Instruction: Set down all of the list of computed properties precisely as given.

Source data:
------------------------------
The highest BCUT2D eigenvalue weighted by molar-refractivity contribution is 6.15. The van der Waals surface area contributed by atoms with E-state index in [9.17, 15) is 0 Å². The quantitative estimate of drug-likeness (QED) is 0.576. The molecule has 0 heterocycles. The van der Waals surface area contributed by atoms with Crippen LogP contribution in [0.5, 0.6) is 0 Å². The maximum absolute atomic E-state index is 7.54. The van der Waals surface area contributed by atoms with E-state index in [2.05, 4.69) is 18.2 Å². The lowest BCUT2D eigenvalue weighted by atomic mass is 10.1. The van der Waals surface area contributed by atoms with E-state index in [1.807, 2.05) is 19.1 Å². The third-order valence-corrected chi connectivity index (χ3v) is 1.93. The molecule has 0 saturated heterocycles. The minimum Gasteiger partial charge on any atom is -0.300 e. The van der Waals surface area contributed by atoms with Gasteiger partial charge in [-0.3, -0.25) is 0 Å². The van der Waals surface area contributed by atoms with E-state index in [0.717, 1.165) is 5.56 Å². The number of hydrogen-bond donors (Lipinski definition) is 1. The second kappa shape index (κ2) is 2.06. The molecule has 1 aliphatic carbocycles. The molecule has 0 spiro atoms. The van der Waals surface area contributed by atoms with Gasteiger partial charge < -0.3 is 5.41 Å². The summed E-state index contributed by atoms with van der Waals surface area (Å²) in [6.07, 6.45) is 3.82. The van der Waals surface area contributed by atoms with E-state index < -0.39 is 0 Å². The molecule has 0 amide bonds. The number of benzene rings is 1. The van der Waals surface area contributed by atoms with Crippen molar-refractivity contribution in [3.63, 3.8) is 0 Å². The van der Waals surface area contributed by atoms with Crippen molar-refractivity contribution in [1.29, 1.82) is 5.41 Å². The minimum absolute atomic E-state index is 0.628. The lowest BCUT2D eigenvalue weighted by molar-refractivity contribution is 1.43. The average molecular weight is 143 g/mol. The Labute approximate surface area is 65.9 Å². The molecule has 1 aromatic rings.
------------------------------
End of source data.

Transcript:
The highest BCUT2D eigenvalue weighted by molar-refractivity contribution is 6.15. The van der Waals surface area contributed by atoms with E-state index in [9.17, 15) is 0 Å². The quantitative estimate of drug-likeness (QED) is 0.576. The molecule has 0 heterocycles. The van der Waals surface area contributed by atoms with Crippen LogP contribution in [0.5, 0.6) is 0 Å². The maximum absolute atomic E-state index is 7.54. The van der Waals surface area contributed by atoms with E-state index in [2.05, 4.69) is 18.2 Å². The lowest BCUT2D eigenvalue weighted by atomic mass is 10.1. The van der Waals surface area contributed by atoms with E-state index in [1.807, 2.05) is 19.1 Å². The third-order valence-corrected chi connectivity index (χ3v) is 1.93. The molecule has 0 saturated heterocycles. The minimum Gasteiger partial charge on any atom is -0.300 e. The van der Waals surface area contributed by atoms with Gasteiger partial charge in [-0.3, -0.25) is 0 Å². The van der Waals surface area contributed by atoms with E-state index in [0.717, 1.165) is 5.56 Å². The number of hydrogen-bond donors (Lipinski definition) is 1. The second kappa shape index (κ2) is 2.06. The molecule has 1 aliphatic carbocycles. The molecule has 0 spiro atoms. The van der Waals surface area contributed by atoms with Gasteiger partial charge < -0.3 is 5.41 Å². The summed E-state index contributed by atoms with van der Waals surface area (Å²) in [6.07, 6.45) is 3.82. The van der Waals surface area contributed by atoms with E-state index < -0.39 is 0 Å². The molecule has 0 amide bonds. The number of benzene rings is 1. The van der Waals surface area contributed by atoms with Crippen molar-refractivity contribution in [3.63, 3.8) is 0 Å². The van der Waals surface area contributed by atoms with Crippen molar-refractivity contribution in [1.29, 1.82) is 5.41 Å². The minimum absolute atomic E-state index is 0.628. The lowest BCUT2D eigenvalue weighted by molar-refractivity contribution is 1.43. The average molecular weight is 143 g/mol. The Labute approximate surface area is 65.9 Å². The molecule has 1 aromatic rings.